Also, read our Halloween Recipe for Pizza Mummies.

Posted by Laura on October 23, 2008 | Permalink | Comments (1) | TrackBack

October 22, 2008

More on Healthy Weights & Reading

51ilyzv1gwl_sl500_aa240__3A couple weeks ago, I posted about research that showed reading books that young girls could identify with helped improve self esteem and might be a good way to reach them with helpful fitness and health information. Emphasis on the helpful, which to us at Green Mountain means health at every size [HAES] messages.

For anyone who can use a primer on what HAES is all about, I'm thrilled to report that Linda Bacon has published her long-awaited book (long-awaited in HAES circles at least) "Health at Every Size, The Surprising Truth about your Weight." Excerpts from the website:

Fat isn't the problem. Dieting is the problem.

A society that rejects anyone whose size or body shape doesn't meet an impossible ideal is the problem.

A medical establishment that equates "thin" with "healthy" is the problem.

The solution? Health at Every Size

Health at Every Size is not a diet book. Read it and you will be convinced that the best way to win the war against fat is the give up the fight.

This is a book with helpful messages that anyone concerned about womens healthy living -- or anyone else's, for that matter -- can really use.

Posted by Marsha on October 22, 2008 | Permalink | Comments (1) | TrackBack

October 21, 2008

Healthy Self Esteem in Hollywood – Where ‘O Where ART Thou?

I tried watching Desperate Housewives. I t looked like it might be fun when it first came out, but I grew weary of its manipulative style very quickly. Yet, it’s still on and apparently getting good enough ratings to return for a fifth season.

Quite by accident, I happened across it last week only to discover that one of the main housewives, Eva Longoria’s character ‘Gabby’, now has a couple of children - fat ones.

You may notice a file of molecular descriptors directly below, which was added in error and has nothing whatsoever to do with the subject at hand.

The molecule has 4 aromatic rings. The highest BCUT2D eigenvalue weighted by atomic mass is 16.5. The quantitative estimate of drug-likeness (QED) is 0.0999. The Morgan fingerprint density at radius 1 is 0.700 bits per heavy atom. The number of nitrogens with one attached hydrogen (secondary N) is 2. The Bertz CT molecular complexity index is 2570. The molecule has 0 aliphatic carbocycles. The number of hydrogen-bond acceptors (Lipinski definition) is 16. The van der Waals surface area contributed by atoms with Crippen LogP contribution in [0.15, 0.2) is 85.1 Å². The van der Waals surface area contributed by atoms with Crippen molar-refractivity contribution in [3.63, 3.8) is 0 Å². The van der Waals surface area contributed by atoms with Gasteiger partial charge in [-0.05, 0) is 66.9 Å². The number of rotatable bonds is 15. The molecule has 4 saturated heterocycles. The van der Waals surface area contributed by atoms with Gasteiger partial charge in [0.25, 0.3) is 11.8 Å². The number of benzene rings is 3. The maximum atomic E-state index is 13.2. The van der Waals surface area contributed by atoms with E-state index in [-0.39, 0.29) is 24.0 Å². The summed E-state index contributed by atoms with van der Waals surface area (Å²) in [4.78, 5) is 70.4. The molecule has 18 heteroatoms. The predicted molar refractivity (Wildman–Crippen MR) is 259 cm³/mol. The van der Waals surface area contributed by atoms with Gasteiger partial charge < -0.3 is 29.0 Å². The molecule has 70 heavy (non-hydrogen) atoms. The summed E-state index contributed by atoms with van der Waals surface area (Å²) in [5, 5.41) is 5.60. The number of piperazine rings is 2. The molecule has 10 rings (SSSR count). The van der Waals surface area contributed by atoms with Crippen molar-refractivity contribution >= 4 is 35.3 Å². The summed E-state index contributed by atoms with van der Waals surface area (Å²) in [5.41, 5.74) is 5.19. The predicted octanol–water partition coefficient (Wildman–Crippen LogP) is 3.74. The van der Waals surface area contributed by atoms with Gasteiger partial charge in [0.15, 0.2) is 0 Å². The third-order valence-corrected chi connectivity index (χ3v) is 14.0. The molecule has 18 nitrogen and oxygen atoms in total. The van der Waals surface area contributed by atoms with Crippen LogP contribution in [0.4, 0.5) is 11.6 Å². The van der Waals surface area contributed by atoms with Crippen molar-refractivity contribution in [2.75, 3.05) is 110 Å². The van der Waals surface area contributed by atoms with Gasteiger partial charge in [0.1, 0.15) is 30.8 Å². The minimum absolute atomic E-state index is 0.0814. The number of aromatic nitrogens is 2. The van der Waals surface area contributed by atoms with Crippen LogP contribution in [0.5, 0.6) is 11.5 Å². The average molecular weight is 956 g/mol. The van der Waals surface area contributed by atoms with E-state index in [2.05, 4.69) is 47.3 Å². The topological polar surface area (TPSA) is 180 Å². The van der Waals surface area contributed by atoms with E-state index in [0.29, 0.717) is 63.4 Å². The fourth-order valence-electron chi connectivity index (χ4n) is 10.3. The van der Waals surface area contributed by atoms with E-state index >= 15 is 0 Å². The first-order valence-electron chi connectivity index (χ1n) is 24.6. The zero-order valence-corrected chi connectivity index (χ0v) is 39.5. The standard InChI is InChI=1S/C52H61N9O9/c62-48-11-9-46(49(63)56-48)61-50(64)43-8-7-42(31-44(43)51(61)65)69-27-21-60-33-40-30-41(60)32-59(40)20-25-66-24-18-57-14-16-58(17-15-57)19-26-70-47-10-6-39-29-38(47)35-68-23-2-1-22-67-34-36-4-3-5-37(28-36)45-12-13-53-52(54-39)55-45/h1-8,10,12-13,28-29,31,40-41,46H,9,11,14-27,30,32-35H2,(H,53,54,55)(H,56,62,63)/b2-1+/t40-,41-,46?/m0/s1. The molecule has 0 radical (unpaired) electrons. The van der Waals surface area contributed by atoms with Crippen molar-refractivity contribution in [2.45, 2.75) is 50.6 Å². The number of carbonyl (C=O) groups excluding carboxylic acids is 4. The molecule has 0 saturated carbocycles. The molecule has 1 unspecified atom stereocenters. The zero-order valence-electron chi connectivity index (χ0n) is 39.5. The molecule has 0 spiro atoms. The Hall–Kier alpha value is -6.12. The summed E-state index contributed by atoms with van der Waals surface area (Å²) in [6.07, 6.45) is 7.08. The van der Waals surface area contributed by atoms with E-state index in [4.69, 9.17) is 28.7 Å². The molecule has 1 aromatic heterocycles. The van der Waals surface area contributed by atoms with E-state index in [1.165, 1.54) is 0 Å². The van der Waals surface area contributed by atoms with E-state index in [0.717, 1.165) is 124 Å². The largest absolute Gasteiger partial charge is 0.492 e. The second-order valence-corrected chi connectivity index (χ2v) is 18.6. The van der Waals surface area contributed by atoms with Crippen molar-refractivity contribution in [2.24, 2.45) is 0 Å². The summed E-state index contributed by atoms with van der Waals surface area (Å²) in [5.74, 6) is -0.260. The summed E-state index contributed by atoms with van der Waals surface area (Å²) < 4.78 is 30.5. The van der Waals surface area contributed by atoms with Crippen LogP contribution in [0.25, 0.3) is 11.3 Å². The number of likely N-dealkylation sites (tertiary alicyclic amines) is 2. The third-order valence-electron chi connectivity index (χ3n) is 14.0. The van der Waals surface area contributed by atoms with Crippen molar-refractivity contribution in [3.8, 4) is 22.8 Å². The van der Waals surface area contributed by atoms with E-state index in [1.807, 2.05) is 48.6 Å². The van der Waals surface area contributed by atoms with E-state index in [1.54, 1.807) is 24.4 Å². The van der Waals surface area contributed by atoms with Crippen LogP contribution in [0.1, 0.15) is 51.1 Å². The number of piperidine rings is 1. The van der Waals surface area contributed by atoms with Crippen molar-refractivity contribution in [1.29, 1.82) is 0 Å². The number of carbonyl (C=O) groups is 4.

What I saw in just a few minutes was Eva, shopping with her overweight daughter (who, by the way, looks exactly like I did until I was about 12 -adorable!), for some kind of princess/party dress at a costume store. Of course, it doesn’t fit, and so the humiliation begins.

In an effort to add to the hilarity, the adults portrayed, show all the compassion of a tube of toothpaste. Ignorance and insensitivity abound! Later, the young girl is shown eating a half a sheet of birthday cake at the party and even more ridiculous the clueless Longoria, repeatedly tricks her child into running along side her car while she stops and starts as the young girl tries to open the door and get in, this, in an effort, to get her to exercise.

I confess I know next to nothing about her plot line. But, I guess I know enough to understand that her fat children are supposed to be her penance. Gabby was the neighborhood sexpot who ran around in her underwear while cheating on her husband with the gardener. Now she’s going to pay, right?

To the writers, directors, producers and overpaid actors of Desperate Housewives, way to live up to your name…desperate.